Fig. 1

Reaction mixture and UV–visible spectra of the biosynthesized of SNPs

Characterization of silver nanoparticles

UV–visible spectroscopy is one of the most widely used techniques for structural characterization of nanoparticles (Sun et al. 2001). The biosynthesized SNPs were measured by UV–visible spectroscopy at different time intervals to study the change in light absorption and increase in intensity. The absorption spectra of nanoparticles showed highly symmetric single band absorption with peak maximum at 421 nm with steadily increase in intensity as a function of time of reaction without any shift in intensity (Fig. 1b). This indicates the presence of SNPs, which is due to the excitation of surface plasmons (Jae and Beom 2009). After 72 h, no further increase in intensity was recorded, indicating the complete reduction in silver ions.

Bio-reduced Ag+ ions were further characterized for its size, shape, morphology and surface chemistry by SEM and TEM analyses. Surface morphological and nanostructural studies of SEM micrograph showed SNPs to be highly crystalline aggregated spherical SNPs of varied size (Fig. 2a). The large polycrystalline nature of the particles may be due to the fact that on nanometer scale most of the metals are as face-centered cubic (fcc) structures. They tend to nucleate and grow onto twinned and multiply twinned particles with their surfaces bounded by the lowest-energy (111) facets. SNPs have the tendency to agglomerate due to their high surface tension of ultrafine nanoparticles. The fine particle size results in a large surface area that, in turn, enhances the nanoparticle catalytic activity.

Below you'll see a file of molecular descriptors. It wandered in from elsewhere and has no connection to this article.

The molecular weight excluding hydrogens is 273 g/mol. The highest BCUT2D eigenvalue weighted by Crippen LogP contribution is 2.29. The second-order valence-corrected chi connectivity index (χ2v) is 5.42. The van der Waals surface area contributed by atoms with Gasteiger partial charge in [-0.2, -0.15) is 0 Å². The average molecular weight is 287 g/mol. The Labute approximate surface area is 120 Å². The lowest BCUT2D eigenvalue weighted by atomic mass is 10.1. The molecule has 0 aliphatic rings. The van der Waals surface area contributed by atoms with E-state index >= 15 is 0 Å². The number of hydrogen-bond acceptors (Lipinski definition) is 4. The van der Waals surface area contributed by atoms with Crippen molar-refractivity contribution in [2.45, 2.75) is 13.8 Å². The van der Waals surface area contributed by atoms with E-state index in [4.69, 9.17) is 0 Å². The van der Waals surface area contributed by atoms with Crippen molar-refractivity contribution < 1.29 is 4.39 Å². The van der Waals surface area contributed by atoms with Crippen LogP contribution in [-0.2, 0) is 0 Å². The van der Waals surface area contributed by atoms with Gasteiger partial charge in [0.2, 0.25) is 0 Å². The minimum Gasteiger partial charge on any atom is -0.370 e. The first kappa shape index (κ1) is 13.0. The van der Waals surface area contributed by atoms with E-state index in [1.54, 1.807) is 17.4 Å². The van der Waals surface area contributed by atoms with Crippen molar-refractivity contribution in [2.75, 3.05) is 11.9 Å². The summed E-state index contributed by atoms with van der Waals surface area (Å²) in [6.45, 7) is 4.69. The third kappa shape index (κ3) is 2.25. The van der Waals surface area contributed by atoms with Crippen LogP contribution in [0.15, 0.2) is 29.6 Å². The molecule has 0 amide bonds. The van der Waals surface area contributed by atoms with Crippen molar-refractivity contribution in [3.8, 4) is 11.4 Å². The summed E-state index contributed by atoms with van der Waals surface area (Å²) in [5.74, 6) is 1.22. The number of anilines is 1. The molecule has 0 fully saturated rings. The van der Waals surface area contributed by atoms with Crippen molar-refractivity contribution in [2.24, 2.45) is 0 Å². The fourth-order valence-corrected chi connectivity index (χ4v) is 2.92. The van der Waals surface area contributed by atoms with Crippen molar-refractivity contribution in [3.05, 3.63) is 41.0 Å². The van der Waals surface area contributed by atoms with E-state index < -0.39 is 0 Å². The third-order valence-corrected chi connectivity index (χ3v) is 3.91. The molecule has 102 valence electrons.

Fig. 2

SEM and TEM micrographs of biosynthesized SNPs

TEM analysis determined distribution, structural features and predominant particle size of SNPs (Fig. 2b). It was noticed that the edges of the particles were lighter than the centers, suggesting that biomolecules such as proteins capped the SNPs. Most of the particles had a size of about 27 nm; the particle size distribution histogram for the SNPs determined from the TEM image is shown in Fig. 3a. From the figure, it is clear that the frequency peak comes at approximately 25–30 nm and particles with sizes ranging from 5 to 50 nm are maximum of the total particles observed. Figure 3b shows selected area electron diffraction pattern (SAED) of the SNPs. The silver particles are crystalline, as can be seen from the selected area diffraction pattern recorded from directing the electron beam perpendicular to one of the nanoparticles in the aggregate. The patterns of SAED spots were indexed according to (111), (200), (220) and (311) reflections of face-centered cubic (fcc) structure of elemental silver on the basis of their d-spacing of 0.232, 0.207, 0.145 and 0.124 nm. The clear and uniform lattice fringes confirmed that the spherical particles are highly crystallized. The lattice spacing of 0.232 nm corresponds to (111) planes of silver and the results reveal the dominant faces of silver spheres are (111). Thus the SNPs synthesized from aqueous algal extract are crystalline spherical particles.